Thyroid is a small gland located in the neck. It modulates many vital functions of the body. The hormone the gland produces directly affects the heart and peripheral vascular system. The hormone can increase cardiac input by increasing myocardial inotropy and heart rate and dilate peripheral arteries. Deficiency of the thyroid hormone causes cardio vascular disease and aggravates many preexisting conditions.
The right amount of hormone produced helps to regulate the body’s metabolism as well as digestive function, muscle function and the normal integrity of the skin. To make it short, the thyroid has at least some effect on every organ of the body, including the heart.
Disorders of the thyroid gland can worsen existing heart problems or cause new ones and also can accelerate the underlying heart disease. Doctors usually forget to think about the thyroid when cardiac symptoms are worsening. If they don’t think about it, they will miss the same.
Disorders of the thyroid gland usually involve either not producing enough hormone called Hypothyroidism or the production of too much hormone called Hyperthyroidism. Both the types are common.
For the normal cardio vascular function thyroid hormone is very important. Therefore, when enough hormone is not present neither the heart nor the blood vessels can function normally. In Hypothyroidism the heart muscle becomes weak both in its contraction phase and also in the relaxation phase. With the result the heart cannot pump vigorously as it used to be and the amount of blood ejected in each heart beat is also reduced. Besides, as the heart muscle does not relax normally in between heart beats, a serious condition called diastolic dysfunction may result. Further, the amount of nitric oxide in the lining of the blood vessels is reduced and thereby causing them to stiffen. People with Hypothyroidism, the cardiac symptoms can be seen.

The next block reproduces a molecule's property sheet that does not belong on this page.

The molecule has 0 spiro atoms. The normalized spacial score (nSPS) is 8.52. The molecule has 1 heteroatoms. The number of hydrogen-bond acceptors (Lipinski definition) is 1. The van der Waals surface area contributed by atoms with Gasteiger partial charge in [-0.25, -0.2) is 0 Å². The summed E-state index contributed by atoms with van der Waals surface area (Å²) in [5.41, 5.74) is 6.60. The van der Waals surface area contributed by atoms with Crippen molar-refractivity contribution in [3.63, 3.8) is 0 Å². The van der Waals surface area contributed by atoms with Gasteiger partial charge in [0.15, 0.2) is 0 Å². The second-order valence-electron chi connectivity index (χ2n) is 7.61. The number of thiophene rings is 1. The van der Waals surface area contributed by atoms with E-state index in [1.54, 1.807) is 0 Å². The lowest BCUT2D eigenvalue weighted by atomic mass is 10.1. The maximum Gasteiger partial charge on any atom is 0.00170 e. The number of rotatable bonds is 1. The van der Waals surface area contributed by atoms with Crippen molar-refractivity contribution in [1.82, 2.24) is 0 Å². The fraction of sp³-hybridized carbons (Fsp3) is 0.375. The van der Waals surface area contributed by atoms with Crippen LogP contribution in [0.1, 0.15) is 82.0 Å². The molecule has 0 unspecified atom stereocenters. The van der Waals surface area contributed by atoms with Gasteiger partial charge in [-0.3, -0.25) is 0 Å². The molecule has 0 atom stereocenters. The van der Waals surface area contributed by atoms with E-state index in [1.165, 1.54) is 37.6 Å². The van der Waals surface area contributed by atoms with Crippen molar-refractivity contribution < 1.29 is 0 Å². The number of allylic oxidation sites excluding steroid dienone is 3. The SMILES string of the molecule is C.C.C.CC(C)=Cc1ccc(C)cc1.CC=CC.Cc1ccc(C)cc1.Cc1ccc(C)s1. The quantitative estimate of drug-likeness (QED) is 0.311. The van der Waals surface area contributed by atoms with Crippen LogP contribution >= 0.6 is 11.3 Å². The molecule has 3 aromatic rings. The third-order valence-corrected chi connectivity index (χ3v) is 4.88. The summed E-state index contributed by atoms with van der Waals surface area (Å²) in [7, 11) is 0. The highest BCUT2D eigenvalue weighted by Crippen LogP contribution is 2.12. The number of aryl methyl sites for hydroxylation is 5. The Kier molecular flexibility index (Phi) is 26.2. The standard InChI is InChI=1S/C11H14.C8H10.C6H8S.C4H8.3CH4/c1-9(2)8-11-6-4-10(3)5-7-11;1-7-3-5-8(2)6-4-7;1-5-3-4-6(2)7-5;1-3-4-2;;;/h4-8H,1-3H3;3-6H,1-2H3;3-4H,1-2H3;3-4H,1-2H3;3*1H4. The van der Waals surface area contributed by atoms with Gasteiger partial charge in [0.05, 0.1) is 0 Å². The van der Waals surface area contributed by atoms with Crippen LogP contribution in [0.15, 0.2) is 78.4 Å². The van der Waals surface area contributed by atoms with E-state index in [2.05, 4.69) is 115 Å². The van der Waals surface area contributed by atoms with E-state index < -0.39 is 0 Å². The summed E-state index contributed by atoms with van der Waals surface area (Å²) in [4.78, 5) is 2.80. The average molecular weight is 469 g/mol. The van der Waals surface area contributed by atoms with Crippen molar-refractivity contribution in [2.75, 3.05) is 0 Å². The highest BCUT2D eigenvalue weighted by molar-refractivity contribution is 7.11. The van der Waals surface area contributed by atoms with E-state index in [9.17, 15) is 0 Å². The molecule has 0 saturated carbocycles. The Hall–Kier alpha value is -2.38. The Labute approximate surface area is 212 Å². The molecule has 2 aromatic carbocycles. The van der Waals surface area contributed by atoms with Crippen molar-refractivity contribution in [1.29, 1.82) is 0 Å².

Common symptoms are:
- Poor exercise tolerance and shortness of breath
- Slow heart beat
- Diastolic Hypertension
- Worsening of heart failure
- Edema (swelling)
- Worsening of coronary artery disease
Hypothyroidism can be extremely subtle condition and often occurs without the typical textbook type symptoms doctors usually expect.
In Hyperthyroidism, as mentioned above, there is over production of the hormone. In this situation the heart muscle is ‘whipped’ like a horse and for a person with heart disease, it is like whipping a tired horse. Too much hormone increases the force of the contraction of the heart muscle and the amount of oxygen demanded by the muscle is also increased. Further more, in Hyperthyroidism, the amount of nitric oxide in the lining of blood vessels is increased making them to dilate and become less stiff.